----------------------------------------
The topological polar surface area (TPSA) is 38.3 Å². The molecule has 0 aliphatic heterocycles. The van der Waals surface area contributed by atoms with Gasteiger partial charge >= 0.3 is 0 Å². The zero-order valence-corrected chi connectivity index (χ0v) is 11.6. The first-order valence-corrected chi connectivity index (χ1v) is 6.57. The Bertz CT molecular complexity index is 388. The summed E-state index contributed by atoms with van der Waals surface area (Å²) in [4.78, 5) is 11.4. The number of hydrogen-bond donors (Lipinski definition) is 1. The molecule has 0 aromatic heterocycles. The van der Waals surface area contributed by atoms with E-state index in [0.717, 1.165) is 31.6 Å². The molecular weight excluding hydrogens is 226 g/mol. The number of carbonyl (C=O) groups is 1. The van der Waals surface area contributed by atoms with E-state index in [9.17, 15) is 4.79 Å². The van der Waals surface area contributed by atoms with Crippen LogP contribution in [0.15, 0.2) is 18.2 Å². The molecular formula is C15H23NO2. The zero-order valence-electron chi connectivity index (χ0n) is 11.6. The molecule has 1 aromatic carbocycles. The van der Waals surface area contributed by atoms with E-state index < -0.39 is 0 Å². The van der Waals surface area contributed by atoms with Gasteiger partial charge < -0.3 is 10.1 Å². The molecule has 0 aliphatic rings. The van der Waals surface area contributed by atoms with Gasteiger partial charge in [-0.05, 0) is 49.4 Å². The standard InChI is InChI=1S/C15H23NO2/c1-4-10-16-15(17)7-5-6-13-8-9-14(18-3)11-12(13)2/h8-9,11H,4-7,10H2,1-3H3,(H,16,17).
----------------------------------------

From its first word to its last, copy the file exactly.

The topological polar surface area (TPSA) is 38.3 Å². The molecule has 0 aliphatic heterocycles. The van der Waals surface area contributed by atoms with Gasteiger partial charge >= 0.3 is 0 Å². The zero-order valence-corrected chi connectivity index (χ0v) is 11.6. The first-order valence-corrected chi connectivity index (χ1v) is 6.57. The Bertz CT molecular complexity index is 388. The summed E-state index contributed by atoms with van der Waals surface area (Å²) in [4.78, 5) is 11.4. The number of hydrogen-bond donors (Lipinski definition) is 1. The molecule has 0 aromatic heterocycles. The van der Waals surface area contributed by atoms with E-state index in [0.717, 1.165) is 31.6 Å². The molecular weight excluding hydrogens is 226 g/mol. The number of carbonyl (C=O) groups is 1. The van der Waals surface area contributed by atoms with E-state index in [9.17, 15) is 4.79 Å². The van der Waals surface area contributed by atoms with Crippen LogP contribution in [0.15, 0.2) is 18.2 Å². The molecular formula is C15H23NO2. The zero-order valence-electron chi connectivity index (χ0n) is 11.6. The molecule has 1 aromatic carbocycles. The van der Waals surface area contributed by atoms with E-state index < -0.39 is 0 Å². The van der Waals surface area contributed by atoms with Gasteiger partial charge < -0.3 is 10.1 Å². The molecule has 0 aliphatic rings. The van der Waals surface area contributed by atoms with Gasteiger partial charge in [-0.05, 0) is 49.4 Å². The standard InChI is InChI=1S/C15H23NO2/c1-4-10-16-15(17)7-5-6-13-8-9-14(18-3)11-12(13)2/h8-9,11H,4-7,10H2,1-3H3,(H,16,17).